The European Commission has issued a ringing endorsement of open-source software, producing a confidence-boost for businesses considering the deployment of Linux and other free software.
In a lengthy report into business deployments of open-source software, published in full late last week, the Commission said that in "almost all cases" savings would be made by switching from proprietary to open-source software.
The bold findings come in stark contrast to assertions by Microsoft that Linux savings are a myth.
The Commission's work is based on detailed analysis of open-source projects in six European Union countries.
"Our findings show that, in almost all cases, a transition towards open-source [produces] savings in the long term cost of ownership," said the report, which was authored by academics at the United Nations University in Maastricht, Netherlands.
Microsoft has attempted to persuade IT professionals and businesses that Windows can be cheaper than Linux, through its Get The Facts campaign. Get The Facts cited examples where Microsoft's software had offered a cost advantage over open-source software.
The EC report also issued encouragement for organisations considering the free Open Office applications suite.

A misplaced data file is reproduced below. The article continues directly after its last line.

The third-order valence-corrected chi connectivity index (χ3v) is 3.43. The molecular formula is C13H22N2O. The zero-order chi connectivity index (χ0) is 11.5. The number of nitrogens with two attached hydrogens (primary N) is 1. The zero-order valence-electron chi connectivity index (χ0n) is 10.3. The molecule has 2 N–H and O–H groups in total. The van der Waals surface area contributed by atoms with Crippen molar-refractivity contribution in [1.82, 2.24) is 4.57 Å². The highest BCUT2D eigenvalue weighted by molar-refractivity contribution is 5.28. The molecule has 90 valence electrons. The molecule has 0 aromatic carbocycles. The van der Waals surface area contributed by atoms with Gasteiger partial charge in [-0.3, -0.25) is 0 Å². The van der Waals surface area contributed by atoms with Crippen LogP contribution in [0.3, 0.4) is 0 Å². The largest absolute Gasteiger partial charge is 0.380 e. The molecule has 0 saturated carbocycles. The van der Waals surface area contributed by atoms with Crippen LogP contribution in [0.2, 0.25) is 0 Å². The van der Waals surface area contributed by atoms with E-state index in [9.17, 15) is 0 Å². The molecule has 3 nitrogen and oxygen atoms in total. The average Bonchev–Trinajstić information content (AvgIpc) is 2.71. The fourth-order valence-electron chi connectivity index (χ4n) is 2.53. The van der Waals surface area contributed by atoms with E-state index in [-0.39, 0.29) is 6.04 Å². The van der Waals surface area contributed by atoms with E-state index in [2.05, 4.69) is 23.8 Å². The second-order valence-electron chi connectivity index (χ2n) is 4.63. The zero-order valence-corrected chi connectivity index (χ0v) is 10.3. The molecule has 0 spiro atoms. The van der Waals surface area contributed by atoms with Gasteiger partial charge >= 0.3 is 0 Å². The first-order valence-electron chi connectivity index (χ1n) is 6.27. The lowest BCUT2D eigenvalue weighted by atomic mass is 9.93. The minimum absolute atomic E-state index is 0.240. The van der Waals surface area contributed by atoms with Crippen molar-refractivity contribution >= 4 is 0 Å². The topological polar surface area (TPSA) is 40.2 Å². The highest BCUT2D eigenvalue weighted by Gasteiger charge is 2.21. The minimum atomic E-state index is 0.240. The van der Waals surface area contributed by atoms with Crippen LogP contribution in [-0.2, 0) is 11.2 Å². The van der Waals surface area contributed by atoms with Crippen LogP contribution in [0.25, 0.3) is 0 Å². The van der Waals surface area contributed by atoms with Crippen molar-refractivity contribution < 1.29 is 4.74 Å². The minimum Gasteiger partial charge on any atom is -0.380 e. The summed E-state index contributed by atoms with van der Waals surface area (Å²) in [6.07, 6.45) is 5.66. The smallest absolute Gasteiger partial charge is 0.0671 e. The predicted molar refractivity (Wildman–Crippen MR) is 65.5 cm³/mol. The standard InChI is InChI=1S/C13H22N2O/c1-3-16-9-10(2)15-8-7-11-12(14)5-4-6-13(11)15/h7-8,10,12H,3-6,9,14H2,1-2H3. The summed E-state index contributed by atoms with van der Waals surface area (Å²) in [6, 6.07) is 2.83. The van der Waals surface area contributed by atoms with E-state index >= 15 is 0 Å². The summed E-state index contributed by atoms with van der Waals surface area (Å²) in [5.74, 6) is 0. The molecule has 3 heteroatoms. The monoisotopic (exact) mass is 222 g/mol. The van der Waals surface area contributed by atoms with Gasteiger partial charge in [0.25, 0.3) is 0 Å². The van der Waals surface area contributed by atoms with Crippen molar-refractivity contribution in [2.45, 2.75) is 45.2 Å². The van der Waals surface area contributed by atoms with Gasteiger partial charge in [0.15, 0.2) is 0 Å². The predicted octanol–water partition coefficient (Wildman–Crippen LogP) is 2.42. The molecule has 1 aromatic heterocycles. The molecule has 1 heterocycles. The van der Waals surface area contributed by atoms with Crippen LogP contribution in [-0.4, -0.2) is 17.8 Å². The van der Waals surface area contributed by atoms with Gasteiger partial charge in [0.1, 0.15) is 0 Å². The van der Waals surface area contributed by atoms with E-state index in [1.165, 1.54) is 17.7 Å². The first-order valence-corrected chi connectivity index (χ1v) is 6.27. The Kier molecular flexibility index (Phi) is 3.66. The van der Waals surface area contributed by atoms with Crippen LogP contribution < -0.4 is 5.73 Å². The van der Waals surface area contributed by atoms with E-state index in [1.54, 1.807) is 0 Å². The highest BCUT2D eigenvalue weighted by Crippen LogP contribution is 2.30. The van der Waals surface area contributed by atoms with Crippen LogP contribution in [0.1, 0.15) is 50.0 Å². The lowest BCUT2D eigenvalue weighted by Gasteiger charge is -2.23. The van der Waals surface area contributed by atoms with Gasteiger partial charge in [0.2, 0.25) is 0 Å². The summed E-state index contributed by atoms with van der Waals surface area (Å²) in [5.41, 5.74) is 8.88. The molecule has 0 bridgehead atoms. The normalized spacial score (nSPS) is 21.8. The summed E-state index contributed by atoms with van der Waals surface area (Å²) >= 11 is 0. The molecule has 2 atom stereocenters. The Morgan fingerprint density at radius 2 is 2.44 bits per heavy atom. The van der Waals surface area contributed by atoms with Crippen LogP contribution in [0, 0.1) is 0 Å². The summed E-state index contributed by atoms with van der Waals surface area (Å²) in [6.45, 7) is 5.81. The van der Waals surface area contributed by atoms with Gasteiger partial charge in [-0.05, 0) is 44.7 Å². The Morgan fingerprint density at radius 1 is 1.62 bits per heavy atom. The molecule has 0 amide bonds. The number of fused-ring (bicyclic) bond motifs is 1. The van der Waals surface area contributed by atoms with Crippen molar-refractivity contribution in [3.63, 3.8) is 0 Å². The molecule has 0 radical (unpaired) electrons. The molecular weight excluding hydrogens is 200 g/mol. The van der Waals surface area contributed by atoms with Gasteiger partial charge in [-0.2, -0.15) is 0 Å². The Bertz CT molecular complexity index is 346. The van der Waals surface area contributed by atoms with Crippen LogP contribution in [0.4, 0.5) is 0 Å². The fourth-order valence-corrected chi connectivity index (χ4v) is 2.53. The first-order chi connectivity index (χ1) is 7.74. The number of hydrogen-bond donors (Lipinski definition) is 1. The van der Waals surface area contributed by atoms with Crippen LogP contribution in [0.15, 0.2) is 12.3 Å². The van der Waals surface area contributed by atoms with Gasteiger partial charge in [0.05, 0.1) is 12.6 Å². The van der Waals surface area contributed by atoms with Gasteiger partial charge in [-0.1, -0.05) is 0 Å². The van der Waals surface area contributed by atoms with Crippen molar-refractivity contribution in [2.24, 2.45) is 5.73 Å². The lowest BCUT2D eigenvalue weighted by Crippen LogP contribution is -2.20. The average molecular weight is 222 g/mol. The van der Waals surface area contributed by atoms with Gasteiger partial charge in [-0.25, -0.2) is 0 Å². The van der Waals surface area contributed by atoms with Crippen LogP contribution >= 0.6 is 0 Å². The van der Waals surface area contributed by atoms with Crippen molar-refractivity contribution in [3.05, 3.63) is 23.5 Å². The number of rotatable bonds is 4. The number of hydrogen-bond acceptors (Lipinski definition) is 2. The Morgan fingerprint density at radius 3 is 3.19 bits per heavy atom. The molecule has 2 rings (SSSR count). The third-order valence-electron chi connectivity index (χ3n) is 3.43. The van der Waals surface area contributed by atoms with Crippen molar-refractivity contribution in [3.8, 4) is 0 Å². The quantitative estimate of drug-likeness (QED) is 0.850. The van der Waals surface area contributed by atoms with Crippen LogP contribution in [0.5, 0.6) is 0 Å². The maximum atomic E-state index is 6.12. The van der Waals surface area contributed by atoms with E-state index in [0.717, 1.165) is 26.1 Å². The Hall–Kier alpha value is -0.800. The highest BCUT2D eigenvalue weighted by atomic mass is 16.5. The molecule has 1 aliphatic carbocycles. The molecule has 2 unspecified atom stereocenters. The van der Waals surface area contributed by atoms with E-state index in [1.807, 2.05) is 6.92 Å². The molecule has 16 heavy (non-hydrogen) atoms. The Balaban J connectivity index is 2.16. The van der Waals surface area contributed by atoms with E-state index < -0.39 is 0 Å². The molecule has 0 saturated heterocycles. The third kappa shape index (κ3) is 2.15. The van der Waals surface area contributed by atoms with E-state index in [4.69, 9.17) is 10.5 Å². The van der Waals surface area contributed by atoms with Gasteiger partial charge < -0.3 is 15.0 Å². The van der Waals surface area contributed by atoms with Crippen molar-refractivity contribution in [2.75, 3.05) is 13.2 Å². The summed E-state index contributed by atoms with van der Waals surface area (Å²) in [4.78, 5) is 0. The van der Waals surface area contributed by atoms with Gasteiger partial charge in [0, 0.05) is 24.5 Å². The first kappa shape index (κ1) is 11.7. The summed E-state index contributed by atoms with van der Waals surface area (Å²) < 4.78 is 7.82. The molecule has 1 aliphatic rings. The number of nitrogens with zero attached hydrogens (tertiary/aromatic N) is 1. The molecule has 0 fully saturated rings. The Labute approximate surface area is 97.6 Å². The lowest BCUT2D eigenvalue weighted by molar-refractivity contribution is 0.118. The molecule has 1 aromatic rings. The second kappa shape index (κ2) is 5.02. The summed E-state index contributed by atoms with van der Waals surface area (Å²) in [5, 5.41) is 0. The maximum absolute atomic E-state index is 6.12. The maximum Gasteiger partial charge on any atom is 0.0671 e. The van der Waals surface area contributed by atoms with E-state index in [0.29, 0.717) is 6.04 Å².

"Open Office has all the functionalities that public offices need to create documents, spreadsheets and presentations," the report said. "Open Office is free and extremely stable." It added that users were as productive with Open Office as they were with proprietary software.
But the report issued two notes of caution. Firstly, it said that short term costs would be higher for organisations migrating, even partially, to open source, largely because of the initial cost of training. Secondly it said some workers may feel undervalued if they are required to work with free software.
The European Commission has taken several strides towards encouraging the development of open-source software.
In October, it granted UKÃ‚Â£2m towards a project, called SQO-OSS, to test the quality of open-source software. And just days before, the Commission extended its open-source Web portal, the Open Source Observatory, to develop interoperability between applications.
Richard Thurston reported for ZDNet UK from London